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Iraq: Shi'a Holy Cities Regaining Their Former Prominence

The Iraqi holy cities of Al-Najaf and Karbala are centers of religious learning for Shi'a Muslims from all over the world. Their importance as sacred hubs of Shi'ism was suppressed during the rule of former Iraqi leader Saddam Hussein. But now, many Shi'a clerics are returning to Iraq, and the holy cities are regaining their former prominence.

Prague, 26 June 2003 (RFE/RL) -- The Iraqi cities of Al-Najaf and Karbala are home to the most sacred shrines of the Shi'a branch of Islam and are centers of Shi'a theology and learning. The importance of the two cities is acknowledged all over the Shi'a world.

The two cities compete with the religious learning center of Qom in neighboring Iran, which has different attitudes toward the role of clerics in politics. The Iranian influence was always strong among Iraqi Shi'a clerics. However, analysts say the importance of Al-Najaf and Karbala is likely to grow in the future, and that the Iraqi Shi'a may become more independent from Iran.

Karbala, some 80 kilometers south of Baghdad, is the site of the death of the great Shi'a Imam Hussein, a grandson of the Prophet Muhammad. Hussein was killed in Karbala in the year 680 in a fight with troops commanded by the caliph of Damascus. Hussein's father, Imam Ali -- the founder of the Shi'a movement -- is buried at Al-Najaf, some 160 kilometers south of Baghdad.

Muhammad Abdel Jabar is an Iraqi Shi'a and one of the organizers of a new party in Baghdad called For Reconstruction and Democracy. Jabar told RFE/RL it is natural that Karbala and Al-Najaf are re-emerging as spiritual and learning centers for Shi'a Muslims.

"We have to know that originally the spiritual leadership of the Shi'a was in Iraq, not in Iran, and it's only when [Ayatollah Ruhollah] Khomeini came to power in Tehran and when Saddam came to power and forced the Iraqi clergymen [and] the Iraqi religious students to leave Iraq and go to Iran, only then the center of influence moved into Iran [to Qom]. And now things are coming back to where they used to be before Saddam and before Khomeini," Jabar says.

Hassan Abdulrazak, a research fellow at the University of Exeter's Institute of Arab and Islamic Studies in Britain, says sacred shrines in Al-Najaf and Karbala are not just buildings but symbols and a huge spiritual force mobilizing Iraqi Shi'a.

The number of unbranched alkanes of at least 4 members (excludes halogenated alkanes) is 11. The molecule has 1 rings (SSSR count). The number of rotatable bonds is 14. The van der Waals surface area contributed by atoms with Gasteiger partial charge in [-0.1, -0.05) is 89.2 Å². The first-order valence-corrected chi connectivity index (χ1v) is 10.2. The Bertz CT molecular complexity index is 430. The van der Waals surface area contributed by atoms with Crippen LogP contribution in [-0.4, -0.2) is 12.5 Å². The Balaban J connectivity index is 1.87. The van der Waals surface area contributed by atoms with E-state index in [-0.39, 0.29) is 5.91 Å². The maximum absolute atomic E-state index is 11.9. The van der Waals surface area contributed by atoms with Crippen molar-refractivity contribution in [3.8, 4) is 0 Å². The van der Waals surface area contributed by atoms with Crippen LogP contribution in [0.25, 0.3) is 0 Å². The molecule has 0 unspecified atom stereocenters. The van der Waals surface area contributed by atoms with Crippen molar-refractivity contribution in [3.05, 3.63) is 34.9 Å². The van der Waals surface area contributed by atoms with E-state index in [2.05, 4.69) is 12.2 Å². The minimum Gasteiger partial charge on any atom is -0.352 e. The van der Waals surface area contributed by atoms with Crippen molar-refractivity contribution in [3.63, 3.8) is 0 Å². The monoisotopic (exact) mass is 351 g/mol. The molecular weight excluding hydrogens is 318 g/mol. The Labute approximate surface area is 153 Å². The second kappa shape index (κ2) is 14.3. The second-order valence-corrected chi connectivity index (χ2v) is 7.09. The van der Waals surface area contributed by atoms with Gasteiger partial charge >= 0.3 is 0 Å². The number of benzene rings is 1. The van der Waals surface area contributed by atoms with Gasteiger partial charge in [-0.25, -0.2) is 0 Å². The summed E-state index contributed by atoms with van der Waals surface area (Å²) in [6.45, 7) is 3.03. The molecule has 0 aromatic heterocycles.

"Even for the Iranians, they look at Al-Najaf and Karbala as a sort of attraction for the Shi'a Iranians who come back to visit or to pilgrimage to these places. But [you need time] for these places to get [back their] past [importance and] reputation. The spirit of these places doesn't come back very quickly," Abdulrazak says.

Abdulrazak says Iraq today is more concerned with rebuilding and creating its own government than with its religious life.

Analysts say Iranian clerics are involved in what is happening among the Iraqi Shi'a clerics and that the Iranian spiritual influence was always strong in Al-Najaf and Karbala. After the fall of Hussein's regime, a number of Iraqi Shi'a clerics who had been living in exile in Iran returned home. The most prominent of them is Ayatollah Muhammad Baqir al-Hakim, the leader of the Supreme Council for the Islamic Revolution in Iraq (SCIRI), which has close links with Iran. Al-Hakim spent 20 years in Iran.

Another prominent cleric, Ayatollah Ali al-Sistani, resides in Al-Najaf and is considered to be a spiritual leader for Iraqi Shi'a. However, al-Sistani was born in Iran, not in Iraq.

Though Iranian clerics are influential in Iraq, relations between Iraqi and Iranian Shi'a are complicated. Historical competition between the Arab world and the Persian state, as well as eight years of war between Iraq and Iran, also cast a shadow on relations between the two communities.

There are other differences, Abdulrazak says. "Iraqi Shi'a, most of them are from rural areas. For example, they belong to tribes, to Arab tribes. They have their own tribal connections among themselves," he says.

He says Iraqi Shi'as are more influenced by tribal allegiances than by religious ones. The Iranians are different, he says: "The Iranians, they are just Shi'a. They don't have any alliance to tribes, like to a sheikh, for example, to the chief of the tribe like the Iraqi Shi'a do."

He says Iraqi clerics are less politicized and do not try to be as involved in politics as Iranian clerics. They do not accept the concept of Velayat-e Faqih, or Guardianship of the Jurist, developed by Khomeini in the early 1960s. The concept calls for an Islamic government and is applied in the Islamic Republic of Iran.

Iraqi Shi'a political parties, such as SCIRI, say they will not apply the concept if they win political power in the country.

Abdulrazak says different Iranian and Iraqi traditions suggest that, although Al-Najaf and Karbala will re-emerge as spiritual centers of the Shi'a world in the future, Qom will retain its influence as a learning center in Iran.

Relations between Iranian and Iraqi Shi'as were poisoned by recent history. Jabar says Iraqi Shi'a who lived in exile in Iran during Hussein's rule have unpleasant memories.

"Their stay in Iran was not legalized in any way in Iran. They were not given, for example, refugee status. They were not given permanent residency. They were not even given citizenship," Jabar says.

He says Iran did not follow international norms in its treatment of the Iraqi Shi'a refugees and that many have not forgotten this.